Tuesday, August 21, 2012

Yeasayer can't decide what aroma they want to cook up on third LP

Consistency is not Yeasayer's strong suit. Sometimes you can listen to their songs and enjoy them for the well-written pop hits they are. But other times you turn them on and wonder what on earth you're listening to. 2010's Odd Blood featured some of the band's most magnetizing singles to date, but at their worst it sounded like they got lost in some nether region between George Harrison and Tears for Fears.

Rather than learn from their mistakes, the Brooklyn electro pop outfit continue plowing forward on their third LP, Fragrant World, and what was once an endearing band is finding themselves increasingly lost in the static.

But they're never lacking for enthusiasm; to the contrary, it's the overambitiousness of Fragrant World that drags it down. The album is incredibly highly digitized, even more so than its predecessor, Odd Blood, which was already heavy on electronic elements. The problem is that they try to do to much, and seem to have difficulty channeling all the layers and little flourishes into a cohesive whole.

There are fruity sounding instrumental sections, elements that seem to clash with one another, and combinations of instruments and electronics that just don't sound well together. The biggest offender is "No Bones," which opens with some dated synths, a backing track that goes in every direction except forward, and slumping vocals which are so heavily digitized it sounds more like machine than man. Even once singer Chris Keating takes the encoding off his vocals, the track still fails to gain any real momentum.

"Demon Road" is fraught with issues of its own. The beat is very hard to take seriously with its half hearted flute and silly bouncy guitar aesthetic. But the final kicker is Keating's throwback boogie vocals, which sound like they were grafted straight off the Saturday Night Fever soundtrack.

"Folk Hero Shtick" sounds like it can't decide what sort of song it wants to be. It has a creepy intro with just bass and vocals, then turns into a goofy party track when the electronic work kicks in. Along the way there's an awkward acoustic guitar riff pasted into the song at random intervals, in addition to the earsplitting accordion wail.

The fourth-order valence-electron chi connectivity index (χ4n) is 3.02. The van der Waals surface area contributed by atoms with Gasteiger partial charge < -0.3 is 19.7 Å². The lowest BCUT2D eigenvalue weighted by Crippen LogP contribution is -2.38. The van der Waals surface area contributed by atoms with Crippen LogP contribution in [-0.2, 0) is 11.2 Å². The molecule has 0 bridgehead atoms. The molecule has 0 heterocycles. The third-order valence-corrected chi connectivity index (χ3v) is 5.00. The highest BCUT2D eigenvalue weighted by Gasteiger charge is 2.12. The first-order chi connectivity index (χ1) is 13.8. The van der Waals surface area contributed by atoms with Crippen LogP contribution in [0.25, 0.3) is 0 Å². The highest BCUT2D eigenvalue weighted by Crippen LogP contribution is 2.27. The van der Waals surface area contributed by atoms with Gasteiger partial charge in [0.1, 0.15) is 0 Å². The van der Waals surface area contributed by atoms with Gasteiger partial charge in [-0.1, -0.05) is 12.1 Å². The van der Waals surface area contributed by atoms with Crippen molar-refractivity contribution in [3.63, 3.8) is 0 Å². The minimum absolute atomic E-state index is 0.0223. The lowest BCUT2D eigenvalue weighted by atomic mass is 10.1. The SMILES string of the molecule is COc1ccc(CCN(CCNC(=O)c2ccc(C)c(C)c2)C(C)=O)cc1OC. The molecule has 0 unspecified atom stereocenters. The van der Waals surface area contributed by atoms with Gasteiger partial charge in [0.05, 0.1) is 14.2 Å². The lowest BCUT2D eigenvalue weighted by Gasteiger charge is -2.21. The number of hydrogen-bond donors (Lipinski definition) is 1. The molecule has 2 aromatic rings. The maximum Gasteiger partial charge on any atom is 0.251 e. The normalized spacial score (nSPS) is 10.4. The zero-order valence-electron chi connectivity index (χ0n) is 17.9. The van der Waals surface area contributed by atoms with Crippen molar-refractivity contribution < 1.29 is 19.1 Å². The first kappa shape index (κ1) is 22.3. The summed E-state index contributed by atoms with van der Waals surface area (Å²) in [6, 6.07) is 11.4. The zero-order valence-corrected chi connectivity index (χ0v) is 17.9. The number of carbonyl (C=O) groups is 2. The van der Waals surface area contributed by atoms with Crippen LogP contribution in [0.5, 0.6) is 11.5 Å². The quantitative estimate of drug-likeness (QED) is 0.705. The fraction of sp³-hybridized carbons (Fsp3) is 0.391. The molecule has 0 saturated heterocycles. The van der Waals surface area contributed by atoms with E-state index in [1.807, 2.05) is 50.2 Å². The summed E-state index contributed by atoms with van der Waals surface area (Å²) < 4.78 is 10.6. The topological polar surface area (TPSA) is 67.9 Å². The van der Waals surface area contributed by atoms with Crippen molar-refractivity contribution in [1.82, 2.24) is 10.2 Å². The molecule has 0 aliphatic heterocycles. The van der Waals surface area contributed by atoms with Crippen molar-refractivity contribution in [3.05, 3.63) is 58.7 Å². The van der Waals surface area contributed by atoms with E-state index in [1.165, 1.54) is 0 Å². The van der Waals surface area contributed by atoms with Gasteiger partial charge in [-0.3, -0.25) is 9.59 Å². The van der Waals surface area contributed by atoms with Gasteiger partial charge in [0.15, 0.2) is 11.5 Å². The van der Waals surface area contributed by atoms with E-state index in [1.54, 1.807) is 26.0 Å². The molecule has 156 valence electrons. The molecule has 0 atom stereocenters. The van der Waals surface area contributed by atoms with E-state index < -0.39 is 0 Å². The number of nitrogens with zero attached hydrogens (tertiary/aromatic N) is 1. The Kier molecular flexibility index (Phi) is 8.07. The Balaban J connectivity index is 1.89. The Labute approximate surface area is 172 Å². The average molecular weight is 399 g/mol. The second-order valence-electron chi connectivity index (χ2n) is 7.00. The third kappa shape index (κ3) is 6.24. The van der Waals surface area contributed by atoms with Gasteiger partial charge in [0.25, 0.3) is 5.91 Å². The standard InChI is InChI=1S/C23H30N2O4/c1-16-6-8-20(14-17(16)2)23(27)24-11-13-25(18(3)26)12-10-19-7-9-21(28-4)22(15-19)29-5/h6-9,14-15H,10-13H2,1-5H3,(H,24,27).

The vocal arrangements, on the other hand, are much more effective. In pre-release interviews, Keating described Fragrant World as a "demented R&B album."  It's not exactly channel ORANGE, but the effect is clear. Compared to their previous work, the hooks here are far groovier and slicker, the bass is more prevalent, and the mixing as a whole tends to favor the bottom end.

Album standout "Fingers Never Bleed" shows off the full power of Keating's croon, while providing the perfect booty shaking opportunity. "Blue Paper" allows guitarist Anand Wilder to take the lead on vocals, and he responds by providing one of Fragrant World's slickest and most funkified tracks. Its only caveat is the clumsily juxtaposed Middle Eastern gospel section near the end, a callback to the band's All Hour Cymbals era which lacks context in this new digitized world they've created.

The type of album they're trying to compose here is one consisting of complex arrangements with lots and lots of layers. It has been done, and much more effectively than what Yeasayer presents here. Orbital have been weaving multitudes of layers into fine patchwork since the early 90s, and Animal Collective have made a career out of crafting the type of organized chaos that Yeasyaer seems to be going for here. But those are both veteran bands who have had their share of missteps along the way. SBTRKT is clear influence, but their work has better mixing and is less hairbrained.

In trying to shift their sound in a new direction they've managed to overcomplicate it, and several songs here sound like towering curmudgeons threatening to collapse in on themselves. It becomes overdigitized to the point that it loses its charm and human touch, two things Yeasayer have always thrived on. Fragrant World delivers that to some degree, but more often than not it is simply a case of trying to fit too much into too small of a space.

Score: 71/100

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